Polish veteran – one of the last men still alive to see Bismarck defeat – honoured by British sailors
As a headline of recent Royal Navy’s news release says: “Polish naval veteran sets a magnificent Example for patrol boat crew”. This was the case, when the 96-year-old was guest of honour while the Northumbria Universities boat visited the tiny Scottish port of Wick during her Easter deployment. The nonagenarian was accompanied by four generations of his family plus a substantial number of veterans from the town’s RBL branch – all enthralled by the remarkable life and naval career of Mr Polanski.
Mr Richard Polanski was born in Poland but fled his homeland when the Germans and Soviets invaded, eventually reaching Britain.
Determined to fight for his country’s freedom, he joined the Free Polish Navy as a gunner, helping to evacuate troops from Dunkirk in the spring of 1940 aboard the destroyer ORP Burza.
By the following spring he had transferred to the new destroyer ORP Piorun which became the first vessel to encounter the Bismarck during its final battle on the morning of May 26 1941 (the battleship had been crippled the previous evening by a torpedo strike from Swordfish bombers).
Closed up in the forward turret with its 4.7in guns, Mr Polanski engaged the mighty German flagship – armed with 15in guns – as the Piorun charged at Bismarck.
The two ship traded shells for a good hour – without either side scoring a hit. When Bismarck’s shells landed just 20 yards away, the destroyer decided to break off the action.
Mr Polanski was subsequently assigned to destroyer ORP Kujawiak on Malta convoy duties running the gauntlet of Axis air and sea attacks. Her luck ran out in June 1942 when she hit a mine near Malta and sank with the loss of 13 crew.
He would have been drafted to the destroyer Orkan but bad weather prevented him joining her by transfer. A few days later she was torpedoed on convoy duties in the Atlantic; three quarters of her crew were killed.
At the war’s end, the Pole found he could not safely return home; his birthplace Lvov was now in the Ukraine, part of Soviet Union, while Communists had taken charge of Poland – relatives warned Richard that he would be shot if he set foot back in the country.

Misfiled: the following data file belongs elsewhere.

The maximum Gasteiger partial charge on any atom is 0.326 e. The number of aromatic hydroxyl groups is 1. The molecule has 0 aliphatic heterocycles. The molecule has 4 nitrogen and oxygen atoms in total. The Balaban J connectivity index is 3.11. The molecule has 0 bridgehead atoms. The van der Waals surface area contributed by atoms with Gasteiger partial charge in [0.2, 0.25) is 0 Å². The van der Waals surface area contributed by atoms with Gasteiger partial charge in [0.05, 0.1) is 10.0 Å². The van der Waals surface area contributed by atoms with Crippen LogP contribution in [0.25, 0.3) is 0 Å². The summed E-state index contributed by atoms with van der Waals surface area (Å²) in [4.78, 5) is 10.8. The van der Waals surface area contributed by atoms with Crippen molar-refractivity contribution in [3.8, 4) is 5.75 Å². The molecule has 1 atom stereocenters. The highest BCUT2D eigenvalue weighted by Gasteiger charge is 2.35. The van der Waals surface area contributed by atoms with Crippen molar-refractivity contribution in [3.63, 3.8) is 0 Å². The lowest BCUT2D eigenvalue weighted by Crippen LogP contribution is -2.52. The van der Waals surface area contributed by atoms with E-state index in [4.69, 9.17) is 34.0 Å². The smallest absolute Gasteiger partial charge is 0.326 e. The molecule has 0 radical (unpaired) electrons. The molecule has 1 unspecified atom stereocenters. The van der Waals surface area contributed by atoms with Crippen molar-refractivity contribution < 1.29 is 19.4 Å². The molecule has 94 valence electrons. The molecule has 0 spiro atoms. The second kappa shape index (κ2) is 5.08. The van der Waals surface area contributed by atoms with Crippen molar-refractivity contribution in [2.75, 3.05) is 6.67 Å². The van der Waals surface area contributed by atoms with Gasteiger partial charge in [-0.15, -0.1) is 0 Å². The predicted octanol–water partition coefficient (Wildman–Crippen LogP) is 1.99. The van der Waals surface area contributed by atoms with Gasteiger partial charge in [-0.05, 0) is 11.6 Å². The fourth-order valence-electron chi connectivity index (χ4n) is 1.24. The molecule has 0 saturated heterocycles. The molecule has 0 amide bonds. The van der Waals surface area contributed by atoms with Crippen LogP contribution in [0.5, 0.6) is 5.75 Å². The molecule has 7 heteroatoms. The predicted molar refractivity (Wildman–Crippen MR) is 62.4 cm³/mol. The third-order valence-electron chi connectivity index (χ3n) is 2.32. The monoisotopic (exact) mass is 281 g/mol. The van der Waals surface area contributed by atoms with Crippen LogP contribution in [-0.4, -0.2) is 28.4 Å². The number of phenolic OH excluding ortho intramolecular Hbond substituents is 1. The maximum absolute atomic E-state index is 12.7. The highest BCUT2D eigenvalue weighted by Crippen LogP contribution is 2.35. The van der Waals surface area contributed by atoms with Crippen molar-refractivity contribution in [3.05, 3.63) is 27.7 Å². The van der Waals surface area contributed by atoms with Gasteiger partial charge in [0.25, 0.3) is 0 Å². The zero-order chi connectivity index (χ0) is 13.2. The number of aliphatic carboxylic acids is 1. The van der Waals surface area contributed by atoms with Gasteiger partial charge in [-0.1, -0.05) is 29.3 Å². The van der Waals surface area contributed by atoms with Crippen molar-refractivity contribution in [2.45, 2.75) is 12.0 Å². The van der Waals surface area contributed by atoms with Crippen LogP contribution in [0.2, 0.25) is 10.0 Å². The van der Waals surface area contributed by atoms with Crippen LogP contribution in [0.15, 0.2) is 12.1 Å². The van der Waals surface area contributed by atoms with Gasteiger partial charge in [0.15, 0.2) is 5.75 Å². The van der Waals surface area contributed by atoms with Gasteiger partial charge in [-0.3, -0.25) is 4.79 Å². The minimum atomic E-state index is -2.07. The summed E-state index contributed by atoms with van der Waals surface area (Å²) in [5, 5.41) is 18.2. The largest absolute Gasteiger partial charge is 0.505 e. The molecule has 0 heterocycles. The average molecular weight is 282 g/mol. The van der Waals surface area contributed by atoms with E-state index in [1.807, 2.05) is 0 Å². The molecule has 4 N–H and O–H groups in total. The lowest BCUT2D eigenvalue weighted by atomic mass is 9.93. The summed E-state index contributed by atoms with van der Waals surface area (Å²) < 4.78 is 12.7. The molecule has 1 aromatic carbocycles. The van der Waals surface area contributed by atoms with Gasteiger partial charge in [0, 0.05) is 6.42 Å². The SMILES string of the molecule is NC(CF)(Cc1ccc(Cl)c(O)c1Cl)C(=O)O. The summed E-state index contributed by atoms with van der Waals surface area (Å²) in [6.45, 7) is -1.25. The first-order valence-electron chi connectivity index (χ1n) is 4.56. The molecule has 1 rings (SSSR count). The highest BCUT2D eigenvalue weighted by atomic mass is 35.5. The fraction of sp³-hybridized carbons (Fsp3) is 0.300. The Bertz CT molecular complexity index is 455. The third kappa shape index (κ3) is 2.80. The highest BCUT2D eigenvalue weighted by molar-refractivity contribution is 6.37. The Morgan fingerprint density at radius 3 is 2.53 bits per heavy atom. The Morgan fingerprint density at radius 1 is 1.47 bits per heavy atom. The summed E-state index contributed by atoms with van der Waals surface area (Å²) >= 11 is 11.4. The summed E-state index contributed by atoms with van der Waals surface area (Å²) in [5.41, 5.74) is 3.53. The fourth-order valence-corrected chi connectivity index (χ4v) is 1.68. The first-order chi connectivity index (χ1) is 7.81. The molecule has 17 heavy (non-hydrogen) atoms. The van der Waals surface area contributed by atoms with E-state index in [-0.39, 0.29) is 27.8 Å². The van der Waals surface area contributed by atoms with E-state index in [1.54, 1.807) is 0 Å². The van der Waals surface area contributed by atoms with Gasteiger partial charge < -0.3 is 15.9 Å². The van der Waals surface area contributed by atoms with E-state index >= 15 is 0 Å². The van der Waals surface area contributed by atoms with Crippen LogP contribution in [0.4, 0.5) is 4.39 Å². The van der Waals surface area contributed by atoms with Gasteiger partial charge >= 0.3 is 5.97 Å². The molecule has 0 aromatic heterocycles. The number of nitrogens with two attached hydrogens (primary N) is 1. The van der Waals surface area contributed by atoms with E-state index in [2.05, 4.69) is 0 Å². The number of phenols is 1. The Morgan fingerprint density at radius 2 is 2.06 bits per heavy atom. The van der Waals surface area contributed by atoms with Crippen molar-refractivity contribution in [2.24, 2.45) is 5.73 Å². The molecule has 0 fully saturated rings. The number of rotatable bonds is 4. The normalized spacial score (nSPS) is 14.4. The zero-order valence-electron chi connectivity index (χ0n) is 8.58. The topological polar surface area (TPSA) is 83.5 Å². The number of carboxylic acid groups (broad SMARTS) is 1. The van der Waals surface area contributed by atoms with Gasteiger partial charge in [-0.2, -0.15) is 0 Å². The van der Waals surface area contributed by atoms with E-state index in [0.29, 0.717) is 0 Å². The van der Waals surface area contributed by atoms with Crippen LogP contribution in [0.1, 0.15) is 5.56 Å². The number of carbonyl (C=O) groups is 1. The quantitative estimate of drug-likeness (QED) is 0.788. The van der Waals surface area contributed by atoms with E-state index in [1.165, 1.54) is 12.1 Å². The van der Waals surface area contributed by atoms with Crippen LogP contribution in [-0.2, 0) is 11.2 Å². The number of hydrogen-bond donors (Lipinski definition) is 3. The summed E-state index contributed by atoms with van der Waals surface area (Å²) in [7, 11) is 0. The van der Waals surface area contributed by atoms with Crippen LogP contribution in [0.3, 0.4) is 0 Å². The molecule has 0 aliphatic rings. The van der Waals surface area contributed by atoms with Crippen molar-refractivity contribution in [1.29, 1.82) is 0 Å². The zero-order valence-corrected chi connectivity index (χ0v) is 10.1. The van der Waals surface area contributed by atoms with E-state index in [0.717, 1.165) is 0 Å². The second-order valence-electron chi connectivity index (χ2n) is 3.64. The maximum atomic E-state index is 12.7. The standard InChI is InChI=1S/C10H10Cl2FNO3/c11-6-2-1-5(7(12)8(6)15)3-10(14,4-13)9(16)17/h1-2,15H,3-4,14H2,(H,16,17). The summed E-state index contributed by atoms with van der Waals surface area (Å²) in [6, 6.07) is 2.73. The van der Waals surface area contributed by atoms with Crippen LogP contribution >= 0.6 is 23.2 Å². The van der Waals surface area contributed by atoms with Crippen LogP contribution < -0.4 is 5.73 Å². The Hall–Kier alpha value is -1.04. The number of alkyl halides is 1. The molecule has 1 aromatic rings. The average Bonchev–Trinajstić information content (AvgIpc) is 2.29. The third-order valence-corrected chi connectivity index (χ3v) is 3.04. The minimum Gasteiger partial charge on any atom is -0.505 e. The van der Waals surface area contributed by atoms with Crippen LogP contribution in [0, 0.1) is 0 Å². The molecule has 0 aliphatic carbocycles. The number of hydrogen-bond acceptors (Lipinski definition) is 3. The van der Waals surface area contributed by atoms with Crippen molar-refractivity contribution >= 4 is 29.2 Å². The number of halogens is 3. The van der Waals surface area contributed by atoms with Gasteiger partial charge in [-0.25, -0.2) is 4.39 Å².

Instead, he met Joyce Burns Rosie in Glasgow, and settled down with her in Scotland.
Seventy years later, and the Polish-born Scot is a very active member of the RBL – so active that he’s due to fly to Australia later this month to take part in the country’s ANZAC Day commemorations.
Example’s crew decided the veteran needed some appropriate headgear, so before leaving Mr Polanski was presented with a beret and cap badge.
“The words ‘Thank you’ just don’t seem to do justice to how much we owe Richard and all other veterans who have fought for this country and their own,” said Example’s CO Lt Duncan Napier.
“His story is a unique one, demonstrating the bravery and sacrifice he and many others made during the dark days of the 1940s.
“I’m glad we could put a smile on his face by presenting him with a small token of appreciation from the Royal Navy.”
OC Emma added: “The importance of recognising Mr Polanksi’s service cannot be overstated and we were honoured to be a part of the events recognising his service during the war.”
After the presentation on the ship, a reception was held ashore in honour of Richard and his family, organised by the RBL and the local council, to which Example’s crew and students were invited.
rel (Royal Navy)
Photos: Royal Navy